Emma, without a shadow of a doubt your mother qualifies for CHC. It is a matter of law and not NHS policy. Your mother`s condition sounds a lot worse than Pamela Coughlan. Pamela Coughlan`s case is the landmark case that decided the boundary between social care and NHS continuing health care. The primary health need test set out in the national framework is not the test applied by the courts because of the associated problems in applying this test. The test that the court applied is based in law and mentioned in the framework but not understood by the practitioners. Quite frankly the nurses, doctors, assessors, care, home managers, social services officers have not got a clue about the legal aspect of CHC because the CCG that employs them do not give them the proper training. The CCG understands but are trying to preserve budgets and if they can get social services to pay then the patient will be contributing also if they have assets above £23000 aprox!!! This is the CCG`s game plan orchestrated by the Secretary of State. It is not lawful and is fraudulent. The lawful test is based on the limits of care that social services can not go beyond, Section 22 of the 2014 Care Act, which is still the same as the original 1948 Care Act Section 21(8) nothing in essence has changed, legislation is still the same.
    The legislation states that if the level of care is merely incidental and ancillary to the accommodation and of a nature that social services can provide then social services can provide the care but if either of these conditions are exceeded than social services cannot provide the care. It is a simple quality quantity test based on the level of need that Pamela Coughlan had.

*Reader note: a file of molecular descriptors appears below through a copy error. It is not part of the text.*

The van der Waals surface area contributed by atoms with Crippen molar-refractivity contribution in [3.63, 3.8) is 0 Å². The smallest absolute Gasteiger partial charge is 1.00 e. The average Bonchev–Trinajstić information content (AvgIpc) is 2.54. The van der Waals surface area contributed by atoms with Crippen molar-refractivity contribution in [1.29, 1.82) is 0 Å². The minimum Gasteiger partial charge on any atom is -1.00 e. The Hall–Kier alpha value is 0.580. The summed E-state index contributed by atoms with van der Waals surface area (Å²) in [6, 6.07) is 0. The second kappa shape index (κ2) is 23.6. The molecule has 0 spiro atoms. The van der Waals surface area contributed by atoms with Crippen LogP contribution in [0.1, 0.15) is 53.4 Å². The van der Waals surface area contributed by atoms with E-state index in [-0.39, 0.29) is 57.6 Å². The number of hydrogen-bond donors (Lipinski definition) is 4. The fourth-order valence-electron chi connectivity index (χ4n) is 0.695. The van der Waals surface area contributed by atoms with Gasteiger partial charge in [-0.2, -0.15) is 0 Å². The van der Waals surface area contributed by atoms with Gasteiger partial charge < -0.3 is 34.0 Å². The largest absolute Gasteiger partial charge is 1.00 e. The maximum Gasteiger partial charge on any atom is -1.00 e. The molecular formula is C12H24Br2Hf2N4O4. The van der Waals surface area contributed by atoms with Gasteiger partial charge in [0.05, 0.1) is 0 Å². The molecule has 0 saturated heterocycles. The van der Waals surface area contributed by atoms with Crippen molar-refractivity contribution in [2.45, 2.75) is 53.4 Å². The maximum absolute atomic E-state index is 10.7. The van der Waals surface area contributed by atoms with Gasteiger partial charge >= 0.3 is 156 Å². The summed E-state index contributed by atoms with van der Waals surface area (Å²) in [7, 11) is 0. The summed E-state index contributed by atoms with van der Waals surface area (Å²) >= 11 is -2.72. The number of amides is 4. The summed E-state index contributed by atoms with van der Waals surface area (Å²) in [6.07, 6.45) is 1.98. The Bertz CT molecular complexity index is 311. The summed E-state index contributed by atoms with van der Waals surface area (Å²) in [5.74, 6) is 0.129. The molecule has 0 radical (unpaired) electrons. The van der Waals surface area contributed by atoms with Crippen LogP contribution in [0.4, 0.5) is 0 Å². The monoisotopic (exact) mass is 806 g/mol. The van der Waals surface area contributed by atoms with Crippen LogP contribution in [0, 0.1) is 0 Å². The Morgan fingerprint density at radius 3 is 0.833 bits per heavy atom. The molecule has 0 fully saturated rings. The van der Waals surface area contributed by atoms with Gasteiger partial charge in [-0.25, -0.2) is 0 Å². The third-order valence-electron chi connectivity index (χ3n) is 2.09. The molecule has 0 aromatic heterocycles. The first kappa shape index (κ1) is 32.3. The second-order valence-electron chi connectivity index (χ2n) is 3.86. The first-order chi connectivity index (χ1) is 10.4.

The guidance and I stress it is only guidance and law has precedence over guidance, given in the framework is wrong and does not follow case Law. Pamela Coughlan`s condition was judged to be well beyond the level of care that social services could provide and well into the territory of care that the NHS could provide. If the NHS can provide the care then the social services can not. The social services statute is the statute of last resort. So if your mum`s needs are the same as Pamela`s or worse then she qualifies for CHC which is free. Actually its not free your mum has paid for it all her life from her national insurance contribution!!! She is being denied her legal entitlement to health care. In law It is a denial of a substantial legitimate expectation. Free health care for every man woman and child from cradle to the grave irrespective of income or wealth. Aneurin Bevin Priminister 1945-1951 this was the promise.
    The NHS/Secretary of State have distorted their legal obligation to provide CHC with the introduction of (FNC) funded nursing care with the misconception that the NHS is only responsible for paying the registered nursing care element of the care. This is palpably wrong. Provided the care that you need is primarily for health needs then you are entitled to CHC.
    By definition Coughlan Case (paragraph 31) and the secretary of state agrees and it was clearly established that where a person`s need is for health care and this is why they are placed in nursing home accommodation, the NHS is responsible for the full cost of the package. Contrary to government guidance, social services can only purchase care in strictly limited circumstances, in accordance with the judgment. Quite honestly i thnk the quickest way to solve the problem is to refuse to pay care home fees. Let them take you to court for the fees you should not be paying for then you can make your legal representations which the NHS do not allow you to make in their appeals process because they say it`s outside their remit. The NHS don`t want to go there because they have lost catastrophically in the past. The down side is they might move your relative to a less desirable home or location or back to hospital if you get evicted from the home this is the risk. It is a legal matter and if the NHS don`t want to dicuss it then a judicial review will make them do it. The appeals process is a total waste of time and resources. Hope this helps.

    • Jennie 3 months ago